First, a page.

Grim as that sounds, there's help to be had. With the right attitude and a little credit know-how, anyone can climb out of the hole and stay debt-free for life.
Just ask Wayne and Rebecca Denton of Clayton, North Carolina. In the 1990s, while Rebecca was in nursing school, Wayne, a lawn-care technician, began putting all their purchases on eight credit cards. By 1998 they were $88,000 in debt -- more than their combined annual income of $61,000.
At first Wayne tried to hide the debt from Rebecca. But it got so bad that he couldn't even make the late-payment penalties, much less pay the bills. Eventually the phone was shut off, and Wayne had to borrow money from relatives just to buy food. The couple hit bottom when Rebecca considered filing separation papers. "But the lawyer told me that we'd be fighting over assumption of debt," she recalls. "I was shocked. In most divorces, people fight over assets. We had no assets."
Rebecca says she "cried to God to save my marriage." The turning point came when she bought a $12.95 workbook by radio host and debt-reduction guru Dave Ramsey. The couple cut up their credit cards, and started working overtime to pay the bills. "Instead of getting mad at each other, we got mad at the debt," says Rebecca.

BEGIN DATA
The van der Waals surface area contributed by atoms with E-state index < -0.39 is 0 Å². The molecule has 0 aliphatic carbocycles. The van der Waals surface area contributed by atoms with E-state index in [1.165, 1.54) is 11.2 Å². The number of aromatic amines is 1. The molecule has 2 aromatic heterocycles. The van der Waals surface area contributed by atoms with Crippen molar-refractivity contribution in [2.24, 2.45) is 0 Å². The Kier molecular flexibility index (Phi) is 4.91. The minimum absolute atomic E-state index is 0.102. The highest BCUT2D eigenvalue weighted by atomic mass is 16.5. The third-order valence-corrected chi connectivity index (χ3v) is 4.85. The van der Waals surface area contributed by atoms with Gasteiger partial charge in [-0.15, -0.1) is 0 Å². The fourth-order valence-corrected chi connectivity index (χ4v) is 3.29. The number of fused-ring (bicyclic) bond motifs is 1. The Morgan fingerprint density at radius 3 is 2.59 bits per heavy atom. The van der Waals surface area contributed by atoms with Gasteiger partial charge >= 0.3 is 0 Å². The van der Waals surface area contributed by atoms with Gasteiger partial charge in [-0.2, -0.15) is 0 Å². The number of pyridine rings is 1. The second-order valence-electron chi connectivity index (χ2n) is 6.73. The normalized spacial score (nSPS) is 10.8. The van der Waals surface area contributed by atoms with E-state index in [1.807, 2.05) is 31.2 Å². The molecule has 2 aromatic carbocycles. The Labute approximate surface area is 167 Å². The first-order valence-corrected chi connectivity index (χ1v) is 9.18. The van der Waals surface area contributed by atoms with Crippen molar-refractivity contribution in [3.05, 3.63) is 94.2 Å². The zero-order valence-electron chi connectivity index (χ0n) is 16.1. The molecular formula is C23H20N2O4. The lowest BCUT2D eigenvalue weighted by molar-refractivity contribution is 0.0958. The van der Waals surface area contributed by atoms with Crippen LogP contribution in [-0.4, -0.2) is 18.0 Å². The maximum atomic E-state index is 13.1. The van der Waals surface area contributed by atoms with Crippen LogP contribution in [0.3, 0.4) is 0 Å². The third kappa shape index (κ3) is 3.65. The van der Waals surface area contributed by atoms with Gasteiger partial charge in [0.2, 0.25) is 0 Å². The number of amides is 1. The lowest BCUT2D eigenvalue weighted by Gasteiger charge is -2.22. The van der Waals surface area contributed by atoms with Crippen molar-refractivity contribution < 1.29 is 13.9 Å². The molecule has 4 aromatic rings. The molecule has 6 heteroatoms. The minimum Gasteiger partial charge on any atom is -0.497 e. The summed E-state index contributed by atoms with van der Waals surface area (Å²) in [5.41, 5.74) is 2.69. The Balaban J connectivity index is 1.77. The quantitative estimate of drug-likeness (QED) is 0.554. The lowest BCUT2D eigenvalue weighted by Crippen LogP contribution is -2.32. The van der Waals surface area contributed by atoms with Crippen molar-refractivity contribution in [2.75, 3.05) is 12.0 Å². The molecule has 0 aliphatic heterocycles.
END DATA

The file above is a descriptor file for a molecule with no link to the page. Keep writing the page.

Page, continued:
Seven years later, with one son and another on the way, the Dentons are debt-free, living in a larger house and building up their savings. "It's been a radical change in our thought process," says Rebecca, "but I wouldn't trade it for anything." They keep one credit card for buying gas, which they pay off every month. And they read the fine print. "The credit card companies are really trying to put one past you," says Rebecca.